children as something apart from the agenda of mass education. Instead of
regarding their children as the nation's "most precious natural resource," rural
parents may want their children to learn fidelity to such rural traditions as
neighborliness, hard work, self-reliance, and close relationship to the natural
environment (e.g., Wigginton, 1985).
The common theme in these differing views is that the expectation that rural
schools will deliver the same services in the same ways as other schools is
bound to end in frustration, since the community will and the economic support
necessary to meet the expectation may not exist. Hence, the issue of adequate
economic support for education in rural districts depends on the purposes
conceived for rural schools and on who conceives those purposes. Some rural
teachers have taken a lead in demonstrating viable rural alternatives.
Augenblick, J. & Nachtigal, P. (1985,
August). EQUITY IN RURAL SCHOOL FINANCE. Paper presented at the National Rural Education Forum, Kansas City, MO. (ERIC Document Reproduction Service No. ED 258 788).
Gatewood, E. & DeLargy, P. (1985). SCHOOL-BASED BUSINESSES IN GEORGIA. (ERIC Document Reproduction Service No. ED 279 477).
Gjelten, T. (1980). THE RURAL EXPERIENCE WITH FEDERAL EDUCATION AID. Washington, DC: National Rural Center. (ERIC Document Reproduction Service No. ED 191 650).
Jess, J. (1980, November). SCHOOL FINANCE IN RURAL EDUCATION. Paper presented at the annual Kansas State University Rural and Small Schools Conference (2nd), Manhattan, KS. (ERIC Document Reproduction Service No. ED 194 293).
Monk, D., & Bliss, J. (1982). FINANCING RURAL SCHOOLS IN NEW YORK STATE: THE FACTS AND ISSUES (Cornell Information Bulletin 182). Ithaca, NY: Cornell University. (ERIC Document Reproduction Service No. ED 238 597).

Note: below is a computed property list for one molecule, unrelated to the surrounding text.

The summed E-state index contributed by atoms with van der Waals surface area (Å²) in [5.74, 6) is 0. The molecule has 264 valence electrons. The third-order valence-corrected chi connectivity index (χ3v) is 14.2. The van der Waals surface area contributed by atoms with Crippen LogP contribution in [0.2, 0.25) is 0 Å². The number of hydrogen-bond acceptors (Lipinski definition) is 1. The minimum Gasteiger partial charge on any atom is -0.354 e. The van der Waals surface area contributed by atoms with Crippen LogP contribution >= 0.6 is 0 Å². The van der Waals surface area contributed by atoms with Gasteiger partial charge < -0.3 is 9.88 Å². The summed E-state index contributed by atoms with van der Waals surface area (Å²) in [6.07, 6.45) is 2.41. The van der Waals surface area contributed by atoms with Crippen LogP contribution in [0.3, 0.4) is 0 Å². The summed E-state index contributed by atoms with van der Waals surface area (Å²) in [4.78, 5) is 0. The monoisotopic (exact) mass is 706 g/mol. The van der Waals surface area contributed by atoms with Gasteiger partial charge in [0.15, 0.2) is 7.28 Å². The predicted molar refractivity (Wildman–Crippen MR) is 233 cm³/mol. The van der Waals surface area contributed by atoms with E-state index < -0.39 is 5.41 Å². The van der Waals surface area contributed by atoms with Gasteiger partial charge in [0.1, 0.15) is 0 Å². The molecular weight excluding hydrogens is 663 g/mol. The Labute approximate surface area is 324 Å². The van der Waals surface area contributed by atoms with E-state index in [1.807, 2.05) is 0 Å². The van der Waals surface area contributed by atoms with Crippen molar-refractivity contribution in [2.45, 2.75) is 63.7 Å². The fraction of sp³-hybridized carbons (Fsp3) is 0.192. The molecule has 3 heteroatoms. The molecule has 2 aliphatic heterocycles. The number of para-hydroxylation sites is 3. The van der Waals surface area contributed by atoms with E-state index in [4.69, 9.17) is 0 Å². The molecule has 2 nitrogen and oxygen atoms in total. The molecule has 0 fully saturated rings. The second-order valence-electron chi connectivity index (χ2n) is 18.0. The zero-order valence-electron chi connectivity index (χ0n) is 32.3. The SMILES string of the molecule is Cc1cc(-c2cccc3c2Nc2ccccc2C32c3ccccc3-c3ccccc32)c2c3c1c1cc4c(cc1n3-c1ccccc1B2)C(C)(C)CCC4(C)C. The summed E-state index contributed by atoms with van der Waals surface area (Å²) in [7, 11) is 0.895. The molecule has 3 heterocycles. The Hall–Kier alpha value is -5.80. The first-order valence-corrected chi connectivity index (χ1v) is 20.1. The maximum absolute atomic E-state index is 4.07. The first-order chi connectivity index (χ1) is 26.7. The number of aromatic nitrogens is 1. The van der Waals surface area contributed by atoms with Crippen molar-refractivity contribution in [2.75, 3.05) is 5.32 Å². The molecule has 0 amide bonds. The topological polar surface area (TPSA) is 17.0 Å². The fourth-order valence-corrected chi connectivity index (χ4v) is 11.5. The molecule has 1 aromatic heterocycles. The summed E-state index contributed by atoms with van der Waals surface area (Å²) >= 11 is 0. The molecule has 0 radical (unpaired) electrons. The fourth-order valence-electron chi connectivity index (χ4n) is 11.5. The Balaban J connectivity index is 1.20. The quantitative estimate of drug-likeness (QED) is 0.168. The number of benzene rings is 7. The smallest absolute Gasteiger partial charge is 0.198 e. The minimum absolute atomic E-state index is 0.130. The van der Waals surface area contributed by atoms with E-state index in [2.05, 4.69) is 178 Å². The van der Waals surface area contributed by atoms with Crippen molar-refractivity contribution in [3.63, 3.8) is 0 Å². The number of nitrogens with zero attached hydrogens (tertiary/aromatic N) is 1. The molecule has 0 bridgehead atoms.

Orland, M. (1988). Relating school district resource needs and capacities to Chapter 1 allocations: Implications for more effective service targeting. EDUCATIONAL EVALUATION AND POLICY ANALYSIS, 10(1), 23-36.
Silver, R. & DeYoung, A. (1986). The ideology of rural/Appalachian education 1885-1935: The Appalachian education problem as part of the Appalachian life problem. EDUCATIONAL THEORY, 36(1), 51-65.
Weinberg, M. (1988, May). RURAL INCUBATOR PROFILE. Paper presented at the annual conference of the National Business Incubation Association (2nd), Dallas, TX. (ERIC Documentation Reproduction Service No. ED 299 072).
Wigginton, E. (1985). SOMETIMES A SHINING MOMENT. Garden City, NY: Anchor Press/Doubleday.
Wright, L. (1981). Special funding for small and/or isolated rural schools. Las Cruces, NM: ERIC Clearinghouse on Rural Education and Small Schools. (ERIC Document Reproduction Service No. ED 200 342).